Turning point

Rihanna is the new face of Dior … and it’s about damn time

This is a moment to be celebrated, but it should also be kept in perspective

The newly-released campaign is the latest installment in the luxury fashion label’s “Secret Garden” series, featuring the singer traipsing through Versailles in all of her stylishly edgy glory. Rihanna runs through the Hall of Mirrors in a flowing red ball gown, flashes of skin peeking out the back. She poses seductively against a mirror in a cropped fur vest, her lips painted an iconic deep red and her eyes peering out through a black-netted birdcage veil. In another image, she takes in her appearance in a long-sleeved, high-necked gown that sparkles glamorously from head to toe.

The images, shot by Steven Klein, are stunning, not at all a surprise for both a brand known for its elegance and a singer whose beauty and sense of style, while sometimes controversial, have been widely celebrated. Rihanna shared several sneak peeks of photos and videos, like the one below, from the campaign with followers of her Instagram account on Thursday and Friday.

@Dior #SecretGarden4 By @stevenkleinstudio #ThePalaceOfVersailles #sneakpeek

A post shared by badgalriri (@badgalriri) on

But the March news announcing Rihanna as the newest Dior superstar was overshadowed by the historical moment it also marked: her campaign would be the first time a person of color had been chosen as the face of the couture brand.

“It feels fantastic. It is such a big deal for me, for my culture, for a lot of young girls of any color,” Rihanna told MTV News in March. “I think to be acknowledged by Dior means a lot, as a woman, to feel beautiful — to feel elegant and timeless.”

And it does mean a lot. This is a moment to be celebrated, but it should also be kept in perspective. The influential brand is almost 70 years old, and this is the first time a person of color has been tapped to serve as its ambassador.

Since Raf Simons took over as creative director of Dior in April 2012, he has set about injecting a new energy and freshness into the brand. But it wasn’t until his seventh collection for the house that he put a black model on the runway. (Dior declined to comment for this story.)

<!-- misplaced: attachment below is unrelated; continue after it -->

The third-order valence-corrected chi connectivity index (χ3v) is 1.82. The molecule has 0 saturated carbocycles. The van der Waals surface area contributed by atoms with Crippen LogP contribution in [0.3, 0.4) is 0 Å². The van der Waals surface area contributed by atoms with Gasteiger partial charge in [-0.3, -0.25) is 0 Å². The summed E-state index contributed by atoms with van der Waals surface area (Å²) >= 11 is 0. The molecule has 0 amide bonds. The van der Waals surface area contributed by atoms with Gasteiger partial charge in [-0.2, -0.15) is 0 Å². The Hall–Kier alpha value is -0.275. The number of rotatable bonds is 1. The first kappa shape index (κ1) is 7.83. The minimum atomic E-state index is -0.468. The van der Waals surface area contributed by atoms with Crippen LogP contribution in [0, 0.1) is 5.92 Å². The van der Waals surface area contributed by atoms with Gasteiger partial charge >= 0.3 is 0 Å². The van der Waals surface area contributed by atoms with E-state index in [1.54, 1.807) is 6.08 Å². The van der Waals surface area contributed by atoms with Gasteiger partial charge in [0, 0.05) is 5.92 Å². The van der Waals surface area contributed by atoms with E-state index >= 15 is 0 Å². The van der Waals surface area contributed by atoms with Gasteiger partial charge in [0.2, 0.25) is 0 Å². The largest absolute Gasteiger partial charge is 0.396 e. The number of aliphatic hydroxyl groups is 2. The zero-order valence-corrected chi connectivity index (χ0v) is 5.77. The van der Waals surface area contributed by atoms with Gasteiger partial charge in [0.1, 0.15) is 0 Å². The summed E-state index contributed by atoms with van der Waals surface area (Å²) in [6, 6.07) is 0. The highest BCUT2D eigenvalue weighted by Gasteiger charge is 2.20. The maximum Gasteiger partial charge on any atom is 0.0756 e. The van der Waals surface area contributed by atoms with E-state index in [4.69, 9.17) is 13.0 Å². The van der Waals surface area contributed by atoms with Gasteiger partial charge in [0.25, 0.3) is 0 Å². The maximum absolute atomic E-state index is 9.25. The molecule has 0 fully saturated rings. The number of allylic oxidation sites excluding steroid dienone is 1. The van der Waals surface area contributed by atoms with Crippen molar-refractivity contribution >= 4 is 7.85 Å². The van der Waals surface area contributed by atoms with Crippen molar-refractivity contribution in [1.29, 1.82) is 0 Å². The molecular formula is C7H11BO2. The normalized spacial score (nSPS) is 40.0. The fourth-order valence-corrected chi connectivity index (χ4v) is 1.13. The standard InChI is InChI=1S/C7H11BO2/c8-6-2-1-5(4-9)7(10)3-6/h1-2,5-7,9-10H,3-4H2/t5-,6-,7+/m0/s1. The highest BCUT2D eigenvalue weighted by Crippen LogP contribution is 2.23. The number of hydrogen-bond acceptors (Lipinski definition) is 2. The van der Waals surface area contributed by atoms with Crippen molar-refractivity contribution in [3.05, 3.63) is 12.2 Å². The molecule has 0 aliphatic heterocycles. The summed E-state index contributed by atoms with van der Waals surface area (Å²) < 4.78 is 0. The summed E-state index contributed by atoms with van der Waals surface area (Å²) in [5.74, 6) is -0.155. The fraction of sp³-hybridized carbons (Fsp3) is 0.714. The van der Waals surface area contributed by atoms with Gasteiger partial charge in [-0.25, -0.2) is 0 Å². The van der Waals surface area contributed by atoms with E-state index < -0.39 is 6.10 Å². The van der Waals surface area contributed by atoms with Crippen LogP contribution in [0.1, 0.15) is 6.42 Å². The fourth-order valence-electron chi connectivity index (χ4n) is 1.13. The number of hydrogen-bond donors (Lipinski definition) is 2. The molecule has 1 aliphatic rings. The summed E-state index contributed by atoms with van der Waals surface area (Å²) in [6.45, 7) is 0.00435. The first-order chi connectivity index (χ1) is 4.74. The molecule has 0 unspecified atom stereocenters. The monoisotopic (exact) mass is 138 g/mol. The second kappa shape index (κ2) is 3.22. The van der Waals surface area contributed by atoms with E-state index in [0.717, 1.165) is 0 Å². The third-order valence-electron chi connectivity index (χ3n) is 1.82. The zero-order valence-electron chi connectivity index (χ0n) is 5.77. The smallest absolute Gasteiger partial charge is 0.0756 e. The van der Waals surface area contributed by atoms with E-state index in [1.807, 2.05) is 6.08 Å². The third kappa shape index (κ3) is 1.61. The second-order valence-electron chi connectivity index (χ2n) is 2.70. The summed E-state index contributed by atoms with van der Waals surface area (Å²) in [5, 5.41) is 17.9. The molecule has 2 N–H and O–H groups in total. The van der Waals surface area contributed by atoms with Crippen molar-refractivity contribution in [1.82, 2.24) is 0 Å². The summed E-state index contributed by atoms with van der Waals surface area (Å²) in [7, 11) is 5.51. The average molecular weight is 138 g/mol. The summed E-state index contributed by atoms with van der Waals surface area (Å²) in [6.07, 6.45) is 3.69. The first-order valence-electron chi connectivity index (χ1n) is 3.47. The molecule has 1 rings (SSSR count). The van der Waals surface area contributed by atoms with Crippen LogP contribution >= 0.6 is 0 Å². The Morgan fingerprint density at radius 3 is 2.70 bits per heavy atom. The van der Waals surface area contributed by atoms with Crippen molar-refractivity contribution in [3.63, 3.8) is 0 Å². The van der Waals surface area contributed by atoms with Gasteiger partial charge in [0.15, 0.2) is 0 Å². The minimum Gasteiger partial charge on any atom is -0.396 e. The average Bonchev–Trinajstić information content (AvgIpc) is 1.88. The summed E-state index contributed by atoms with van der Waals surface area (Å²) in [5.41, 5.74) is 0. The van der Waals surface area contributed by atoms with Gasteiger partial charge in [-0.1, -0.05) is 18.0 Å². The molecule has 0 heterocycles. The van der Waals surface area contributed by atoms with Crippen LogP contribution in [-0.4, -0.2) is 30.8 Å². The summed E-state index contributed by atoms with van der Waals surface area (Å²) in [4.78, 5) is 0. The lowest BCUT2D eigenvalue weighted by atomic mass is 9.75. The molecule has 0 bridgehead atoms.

Diversity hasn’t come easy to the fashion industry, so every step forward should be celebrated. But it’s also important to note that, while improvements still need to be made by all brands, other fashion houses have managed to embrace black ambassadors before now. Since 2006, Versace, Gucci, Armani, Givenchy, Miu Miu, Louis Vuitton, Alexander Wang, Balmain, and Calvin Klein have all featured people of color as the face of their brands.

Ambassadorships are not the only place where the fashion industry has fallen short. Critics have also noted the lack of mainstream black fashion designers; fashion shows have been so predominately white season after season that activist and former model agency owner Bethann Hardison founded the Diversity Coalition in 2013 to campaign for more models of color on the runway; and there is an ever watchful eye tracking who’s gracing the glossies.

“Much has been made in the news media and within fashion itself of the lack of ethnic diversity among models, but in many ways, the situation on the runway simply reflects an even more extreme situation in the power structure of the industry itself,” Vanessa Friedman wrote in The New York Times in February.

In its 2014 Diversity Report, the Fashion Spot revealed that fashion magazines are still lacking when it comes to black cover models. After examining 44 major print magazines, they found that black fashion models only made the cover 119 times, compared to the 567 appearances by white fashion models (these numbers do not account for appearances by black celebrities). Vogue featured four cover stars of color in 2014—Rihanna, Lupita Nyong’o, Joan Smalls, and Kanye West—which was an improvement from previous years, but not by a whole lot.

Rihanna is a fabulous choice for Dior’s new campaign—she manages to infuse her own edgy sexiness into the brand while also looking classically Dior. But she’s also an easy choice. The singer was named CFDA Fashion Icon of the Year in 2014 and was dubbed “Fashion’s Most Exciting Muse” by Vogue.

The harder test is to normalize diversity, to make the brand ambassador list of a major fashion label like Dior not just contain the one black “It” girl of the year, but several influential faces of color among the list of Jennifer Lawrences, Natalie Portmans, and Charlize Therons. We’re still in a period in fashion where every milestone is remarked on with headlines reading that someone is “making history.” But it’s 2015 and about time that fashion brands embrace diversity as a commonplace requirement and not a singular achievement that gets them a round of glowing press.

Dior, Rihanna is a great—and long overdue—first step. Now, keep the momentum going.

Related gallery:

Rihanna’s style through the years

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